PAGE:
While most providers instinctively know that fresh foods and a diet including lots of fruits and vegetables are best for their patients, there are more nuanced food choices to consider specific to addiction treatment.
Keith Kantor, PhD, nutritionist, says treatment centers should be selecting a menu tailored to avoid stimulating patients’ opioid receptors. For example, sugar and gluten stimulate the receptors, so it is important for those in treatment to avoid high calorie junk foods with low nutritional value.
“What most clinics do now is give their patients healthy food, but they also give them sugar and things that stimulate the opioid receptors,” Kantor says. “And by having that high and low with sugar, the insulin in the body goes up and down, and they get the same feeling as with drugs or alcohol, going up and down. That’s why they often transfer from one addiction to another.”
Kantor also cautions that those with addiction are likely to have acidosis, in which the pH of the body is too acidic. It causes inflammation inside the stomach and gastrointestinal track, near the heart and brain, and it causes exacerbation of various chronic health conditions.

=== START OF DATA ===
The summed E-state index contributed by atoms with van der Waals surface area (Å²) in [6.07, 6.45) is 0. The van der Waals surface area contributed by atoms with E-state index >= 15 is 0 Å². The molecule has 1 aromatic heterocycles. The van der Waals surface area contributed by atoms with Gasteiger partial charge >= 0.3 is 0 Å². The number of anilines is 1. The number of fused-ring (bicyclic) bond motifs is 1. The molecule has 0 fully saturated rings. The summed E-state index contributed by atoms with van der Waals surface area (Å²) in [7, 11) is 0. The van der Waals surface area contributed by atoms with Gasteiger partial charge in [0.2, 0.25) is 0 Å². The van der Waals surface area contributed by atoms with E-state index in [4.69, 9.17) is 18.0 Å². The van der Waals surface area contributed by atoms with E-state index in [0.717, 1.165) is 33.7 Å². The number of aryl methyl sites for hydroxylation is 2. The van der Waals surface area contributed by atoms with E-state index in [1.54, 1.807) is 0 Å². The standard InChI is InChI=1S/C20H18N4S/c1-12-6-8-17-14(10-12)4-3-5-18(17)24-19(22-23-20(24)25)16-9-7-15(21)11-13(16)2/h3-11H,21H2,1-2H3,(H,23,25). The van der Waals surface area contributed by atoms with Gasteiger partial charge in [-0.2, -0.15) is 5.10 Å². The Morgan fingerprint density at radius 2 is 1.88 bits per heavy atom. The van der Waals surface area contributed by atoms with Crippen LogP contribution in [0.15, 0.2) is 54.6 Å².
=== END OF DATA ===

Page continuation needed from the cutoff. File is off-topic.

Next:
“It causes the insulin mechanism in the body to not work properly, and it can produce cravings for sugar or tell the body to drop the sugar it has, which produces cravings for those who are addicted,” he says.
A menu with choices that have a higher pH can help. For example, alkaline water, which can be purchased, or even water that is left overnight with lemon slices in it, can be a good beverage option. Although it seems counterintuitive, with fresh lemons, the water becomes alkaline when digested.
“If you’re in a program with food that does not stimulate the opioid receptors and gets rid of inflammation, and you’re in an addiction facility, it greatly increases success and reduces the withdrawal and relapse rate,” Kantor says.
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